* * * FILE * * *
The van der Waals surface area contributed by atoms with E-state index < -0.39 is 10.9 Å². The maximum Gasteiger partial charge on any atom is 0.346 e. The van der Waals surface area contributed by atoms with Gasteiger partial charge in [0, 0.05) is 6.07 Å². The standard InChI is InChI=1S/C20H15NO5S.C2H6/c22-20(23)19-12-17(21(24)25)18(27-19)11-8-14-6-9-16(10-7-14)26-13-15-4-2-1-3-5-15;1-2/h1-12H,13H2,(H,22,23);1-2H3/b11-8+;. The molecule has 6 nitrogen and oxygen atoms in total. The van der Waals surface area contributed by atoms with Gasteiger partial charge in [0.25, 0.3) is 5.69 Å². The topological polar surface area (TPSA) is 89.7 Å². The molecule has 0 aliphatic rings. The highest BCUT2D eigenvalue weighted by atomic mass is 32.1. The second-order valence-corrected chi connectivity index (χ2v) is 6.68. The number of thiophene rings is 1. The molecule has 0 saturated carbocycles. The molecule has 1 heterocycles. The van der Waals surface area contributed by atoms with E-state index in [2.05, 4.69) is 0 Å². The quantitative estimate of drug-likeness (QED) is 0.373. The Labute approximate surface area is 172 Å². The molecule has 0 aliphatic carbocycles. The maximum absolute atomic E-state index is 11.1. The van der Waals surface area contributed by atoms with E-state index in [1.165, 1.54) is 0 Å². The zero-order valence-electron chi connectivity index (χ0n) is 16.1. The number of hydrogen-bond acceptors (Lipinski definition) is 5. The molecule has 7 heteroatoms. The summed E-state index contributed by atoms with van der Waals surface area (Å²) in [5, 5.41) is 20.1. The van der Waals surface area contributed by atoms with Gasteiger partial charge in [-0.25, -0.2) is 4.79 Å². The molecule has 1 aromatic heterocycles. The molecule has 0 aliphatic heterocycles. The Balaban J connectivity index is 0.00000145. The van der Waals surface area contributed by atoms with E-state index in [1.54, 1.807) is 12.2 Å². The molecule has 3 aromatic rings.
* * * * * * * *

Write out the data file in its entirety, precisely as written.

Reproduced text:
The van der Waals surface area contributed by atoms with E-state index < -0.39 is 10.9 Å². The maximum Gasteiger partial charge on any atom is 0.346 e. The van der Waals surface area contributed by atoms with Gasteiger partial charge in [0, 0.05) is 6.07 Å². The standard InChI is InChI=1S/C20H15NO5S.C2H6/c22-20(23)19-12-17(21(24)25)18(27-19)11-8-14-6-9-16(10-7-14)26-13-15-4-2-1-3-5-15;1-2/h1-12H,13H2,(H,22,23);1-2H3/b11-8+;. The molecule has 6 nitrogen and oxygen atoms in total. The van der Waals surface area contributed by atoms with Gasteiger partial charge in [0.25, 0.3) is 5.69 Å². The topological polar surface area (TPSA) is 89.7 Å². The molecule has 0 aliphatic rings. The highest BCUT2D eigenvalue weighted by atomic mass is 32.1. The second-order valence-corrected chi connectivity index (χ2v) is 6.68. The number of thiophene rings is 1. The molecule has 0 saturated carbocycles. The molecule has 1 heterocycles. The van der Waals surface area contributed by atoms with E-state index in [2.05, 4.69) is 0 Å². The quantitative estimate of drug-likeness (QED) is 0.373. The Labute approximate surface area is 172 Å². The molecule has 0 aliphatic carbocycles. The maximum absolute atomic E-state index is 11.1. The van der Waals surface area contributed by atoms with E-state index in [1.165, 1.54) is 0 Å². The zero-order valence-electron chi connectivity index (χ0n) is 16.1. The number of hydrogen-bond acceptors (Lipinski definition) is 5. The molecule has 7 heteroatoms. The summed E-state index contributed by atoms with van der Waals surface area (Å²) in [5, 5.41) is 20.1. The van der Waals surface area contributed by atoms with Gasteiger partial charge in [-0.25, -0.2) is 4.79 Å². The molecule has 1 aromatic heterocycles. The molecule has 0 aliphatic heterocycles. The Balaban J connectivity index is 0.00000145. The van der Waals surface area contributed by atoms with E-state index in [1.54, 1.807) is 12.2 Å². The molecule has 3 aromatic rings.